To say that 2017 was an incredible year for films would be a vast understatement. The year was full of extraordinary films ranging from the typical blockbuster tentpoles like Star Wars: The Last Jedi and Wonder Woman to the indie darlings like The Big Sick and Lady Bird. And the best thing about it, a lot of these movies come from first-time directors, women, and veterans like Jordan Peele, Patty Jenkins, Greta Gerwig, and Rian Johnson. It’s not easy to see all of the films that are released within the one calendar year, but I make sure I damn well try to see as much as I can, and 2017 was no different. I went out to see over 100 films, and to narrow it down to 10 best within the field of exceptional titles that were released was hard. While best is subjective, I tried to narrow it down to the 10 films that meant the most to me that I enjoyed thoroughly.
So, you’ll find the 10 of my favorite movies of 2017 that I could not stop thinking about, along with a few honorable mentions. Check them all out here below.
Blade Runner 2049 Director: Denis Villeneuve Screenwriter: Hampton Fancher, Michael Green Cast: Ryan Gosling, Harrison Ford, Ana de Armas, Sylvia Hoeks, Robin Wright, Mackenzie Davis, Carla Juri, Lennie James, Dave Bautista, Jared Leto Distributor: Warner Bros. Rated R | 163 Minutes Release Date: October 6, 2017
Blade Runner doesn’t have all the flashy substance that makes up what some would say is a traditional sci-fi film, but it sure does have all the nuances and subtleties that would make for a great sci-fi noir. Slow-burning detective stories still continue to unravel even in the distant future. You still have the stark monochromatic colors, a constant stream of pessimism, and a character that is drawn into the world of crime. You add a splash of sci-fi, that not only mixes well together, but proves that the elements can work in the right hands.
Blade Runner 2049, Denis Villeneuve‘s strikingly visual follow-up, takes place 30 years after Ridley Scott’s Blade Runner. The filmmaker stays true to the themes explored by Scott’s adaptation of the Philip K. Dick book (Do Androids Dream of Electric Sheep?), while also building upon the mystery and intrigue, as well as adding even more themes that will have audiences talking, even well after the film has ended. Check out the full review below.
The final of three Blade Runner 2049 prequel shorts, titled “Black Out 2022,” was released recently.
This one is a little different from the previous two shorts, “2036: Nexus Dawn” and “2048: Nowhere to Run.” For one thing this short is much longer, clocking in at nearly 16 minutes in length. The other two were only around six minutes in length. It’s also not live-action like the previous two were. The final prequel short was instead created in the style of Japanese anime. In fact, it was made by Shinichiro Watanabe of Cowboy Bebop and Samurai Champloo fame.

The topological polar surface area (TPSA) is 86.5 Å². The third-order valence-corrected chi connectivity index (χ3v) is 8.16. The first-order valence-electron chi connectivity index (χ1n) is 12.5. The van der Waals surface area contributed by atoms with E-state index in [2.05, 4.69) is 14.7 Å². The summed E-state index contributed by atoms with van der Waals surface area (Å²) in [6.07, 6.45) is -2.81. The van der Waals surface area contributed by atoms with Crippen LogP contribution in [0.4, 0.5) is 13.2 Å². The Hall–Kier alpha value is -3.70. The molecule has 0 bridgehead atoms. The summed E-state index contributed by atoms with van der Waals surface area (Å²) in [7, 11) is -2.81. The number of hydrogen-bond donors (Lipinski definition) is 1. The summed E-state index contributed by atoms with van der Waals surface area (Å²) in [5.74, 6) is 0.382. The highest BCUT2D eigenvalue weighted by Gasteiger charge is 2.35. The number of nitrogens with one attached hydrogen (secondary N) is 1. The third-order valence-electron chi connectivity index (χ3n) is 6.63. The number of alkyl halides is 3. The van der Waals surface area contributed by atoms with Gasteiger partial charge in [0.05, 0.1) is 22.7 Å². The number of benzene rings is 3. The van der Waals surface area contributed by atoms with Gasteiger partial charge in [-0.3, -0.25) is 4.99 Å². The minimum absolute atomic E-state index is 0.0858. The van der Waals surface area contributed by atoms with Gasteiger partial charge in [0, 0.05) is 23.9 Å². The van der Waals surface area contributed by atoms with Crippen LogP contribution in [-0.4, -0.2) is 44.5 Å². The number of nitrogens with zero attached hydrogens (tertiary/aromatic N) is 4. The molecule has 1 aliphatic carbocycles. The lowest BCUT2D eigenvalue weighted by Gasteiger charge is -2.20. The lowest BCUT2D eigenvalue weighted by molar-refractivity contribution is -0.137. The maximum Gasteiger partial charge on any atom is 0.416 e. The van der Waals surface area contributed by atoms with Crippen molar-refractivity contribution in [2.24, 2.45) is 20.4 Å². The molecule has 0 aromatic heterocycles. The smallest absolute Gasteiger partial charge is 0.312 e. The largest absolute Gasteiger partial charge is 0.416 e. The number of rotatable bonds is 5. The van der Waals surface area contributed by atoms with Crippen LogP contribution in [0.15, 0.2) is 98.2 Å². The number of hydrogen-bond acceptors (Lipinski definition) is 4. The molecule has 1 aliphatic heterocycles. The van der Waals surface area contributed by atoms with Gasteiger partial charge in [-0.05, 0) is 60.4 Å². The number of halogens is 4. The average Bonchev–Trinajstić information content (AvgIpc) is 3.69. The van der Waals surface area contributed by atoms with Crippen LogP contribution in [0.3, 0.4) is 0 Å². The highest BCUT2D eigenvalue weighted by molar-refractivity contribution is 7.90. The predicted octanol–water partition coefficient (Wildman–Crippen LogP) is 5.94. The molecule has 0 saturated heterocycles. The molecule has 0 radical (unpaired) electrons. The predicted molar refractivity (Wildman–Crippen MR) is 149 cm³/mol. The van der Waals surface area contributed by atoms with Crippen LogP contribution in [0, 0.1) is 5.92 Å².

You can find more on Blade Runner 2049 and check out the new prequel short below.
A couple of weeks back we saw the first in a trio of Blade Runner 2049 prequel shorts, titled “2036: Nexus Dawn,” which followed Jared Leto‘s character as he sought a repeal of the prohibition placed on replicants.
Now the second prequel short, titled “2048: Nowhere to Run,” has been released. It follows Dave Bautista‘s character, a replicant named Sapper Morton, as he tries to keep a low profile.
Click on over to the other side to watch the short, and for a Blade Runner 2049 synopsis and poster.
Before Blade Runner 2049 arrives in theaters in just a little over one month from now, some prequel short films are being released. These shorts will help fill in the gap between the events of Ridley Scott‘s original Blade Runner, which was set in the year 2019, and the new movie, which of course is set in 2049.
The first short, which is directed by Ridley’s son Luke Scott, has now been released online. It’s titled “2036: Nexus Dawn,” and sees Jared Leto‘s character, Niander Wallace, as he aims to see a prohibition on replicants repealed.
You can read a synopsis for Blade Runner 2049 and watch the prequel short below.